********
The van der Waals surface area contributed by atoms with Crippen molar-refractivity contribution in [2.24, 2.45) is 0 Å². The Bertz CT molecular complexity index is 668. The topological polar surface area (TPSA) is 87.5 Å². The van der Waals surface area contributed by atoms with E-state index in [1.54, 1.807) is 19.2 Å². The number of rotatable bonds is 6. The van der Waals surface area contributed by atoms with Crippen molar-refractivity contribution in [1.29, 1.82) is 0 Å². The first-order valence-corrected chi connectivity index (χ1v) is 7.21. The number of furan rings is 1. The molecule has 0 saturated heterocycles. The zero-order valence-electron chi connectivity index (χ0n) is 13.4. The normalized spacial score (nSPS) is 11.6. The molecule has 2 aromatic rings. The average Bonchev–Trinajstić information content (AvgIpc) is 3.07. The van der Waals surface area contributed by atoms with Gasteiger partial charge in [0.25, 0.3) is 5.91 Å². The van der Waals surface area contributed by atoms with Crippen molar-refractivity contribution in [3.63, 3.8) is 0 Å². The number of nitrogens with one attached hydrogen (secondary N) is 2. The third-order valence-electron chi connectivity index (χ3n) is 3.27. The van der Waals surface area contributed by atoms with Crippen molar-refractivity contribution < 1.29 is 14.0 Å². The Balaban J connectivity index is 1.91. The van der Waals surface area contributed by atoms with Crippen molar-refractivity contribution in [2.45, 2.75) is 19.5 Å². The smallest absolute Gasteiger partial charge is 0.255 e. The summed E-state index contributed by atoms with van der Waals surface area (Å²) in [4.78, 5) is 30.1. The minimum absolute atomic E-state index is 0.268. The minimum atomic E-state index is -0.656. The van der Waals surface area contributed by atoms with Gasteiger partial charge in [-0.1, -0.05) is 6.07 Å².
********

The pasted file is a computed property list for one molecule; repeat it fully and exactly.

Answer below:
The van der Waals surface area contributed by atoms with Crippen molar-refractivity contribution in [2.24, 2.45) is 0 Å². The Bertz CT molecular complexity index is 668. The topological polar surface area (TPSA) is 87.5 Å². The van der Waals surface area contributed by atoms with E-state index in [1.54, 1.807) is 19.2 Å². The number of rotatable bonds is 6. The van der Waals surface area contributed by atoms with Crippen molar-refractivity contribution in [1.29, 1.82) is 0 Å². The first-order valence-corrected chi connectivity index (χ1v) is 7.21. The number of furan rings is 1. The molecule has 0 saturated heterocycles. The zero-order valence-electron chi connectivity index (χ0n) is 13.4. The normalized spacial score (nSPS) is 11.6. The molecule has 2 aromatic rings. The average Bonchev–Trinajstić information content (AvgIpc) is 3.07. The van der Waals surface area contributed by atoms with Gasteiger partial charge in [0.25, 0.3) is 5.91 Å². The van der Waals surface area contributed by atoms with Crippen molar-refractivity contribution in [3.63, 3.8) is 0 Å². The number of nitrogens with one attached hydrogen (secondary N) is 2. The third-order valence-electron chi connectivity index (χ3n) is 3.27. The van der Waals surface area contributed by atoms with Crippen molar-refractivity contribution < 1.29 is 14.0 Å². The Balaban J connectivity index is 1.91. The van der Waals surface area contributed by atoms with Crippen molar-refractivity contribution in [2.45, 2.75) is 19.5 Å². The smallest absolute Gasteiger partial charge is 0.255 e. The summed E-state index contributed by atoms with van der Waals surface area (Å²) in [4.78, 5) is 30.1. The minimum absolute atomic E-state index is 0.268. The minimum atomic E-state index is -0.656. The van der Waals surface area contributed by atoms with Gasteiger partial charge in [-0.1, -0.05) is 6.07 Å².